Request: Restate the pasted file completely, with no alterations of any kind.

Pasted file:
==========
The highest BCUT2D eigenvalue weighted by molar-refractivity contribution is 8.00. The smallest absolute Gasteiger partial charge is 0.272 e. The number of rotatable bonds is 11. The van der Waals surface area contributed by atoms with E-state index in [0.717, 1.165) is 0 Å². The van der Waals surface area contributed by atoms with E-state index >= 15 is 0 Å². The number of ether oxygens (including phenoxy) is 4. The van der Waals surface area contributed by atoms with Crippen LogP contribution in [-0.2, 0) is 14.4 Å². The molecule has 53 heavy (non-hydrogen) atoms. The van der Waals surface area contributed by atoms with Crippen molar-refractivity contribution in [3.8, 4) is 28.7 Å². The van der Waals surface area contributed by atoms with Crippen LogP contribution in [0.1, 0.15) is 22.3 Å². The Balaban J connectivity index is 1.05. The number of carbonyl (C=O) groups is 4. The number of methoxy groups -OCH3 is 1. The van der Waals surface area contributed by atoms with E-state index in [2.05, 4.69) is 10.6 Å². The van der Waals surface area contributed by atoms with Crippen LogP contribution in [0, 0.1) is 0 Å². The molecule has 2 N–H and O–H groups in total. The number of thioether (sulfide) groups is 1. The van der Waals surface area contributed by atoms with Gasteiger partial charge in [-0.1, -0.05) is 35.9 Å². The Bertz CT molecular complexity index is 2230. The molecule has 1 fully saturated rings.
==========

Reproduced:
The highest BCUT2D eigenvalue weighted by molar-refractivity contribution is 8.00. The smallest absolute Gasteiger partial charge is 0.272 e. The number of rotatable bonds is 11. The van der Waals surface area contributed by atoms with E-state index in [0.717, 1.165) is 0 Å². The van der Waals surface area contributed by atoms with E-state index >= 15 is 0 Å². The number of ether oxygens (including phenoxy) is 4. The van der Waals surface area contributed by atoms with Crippen LogP contribution in [-0.2, 0) is 14.4 Å². The molecule has 53 heavy (non-hydrogen) atoms. The van der Waals surface area contributed by atoms with Crippen molar-refractivity contribution in [3.8, 4) is 28.7 Å². The van der Waals surface area contributed by atoms with Crippen LogP contribution in [0.1, 0.15) is 22.3 Å². The Balaban J connectivity index is 1.05. The number of carbonyl (C=O) groups is 4. The number of methoxy groups -OCH3 is 1. The van der Waals surface area contributed by atoms with E-state index in [2.05, 4.69) is 10.6 Å². The van der Waals surface area contributed by atoms with Crippen LogP contribution in [0, 0.1) is 0 Å². The molecule has 2 N–H and O–H groups in total. The number of thioether (sulfide) groups is 1. The van der Waals surface area contributed by atoms with Gasteiger partial charge in [-0.1, -0.05) is 35.9 Å². The Bertz CT molecular complexity index is 2230. The molecule has 1 fully saturated rings.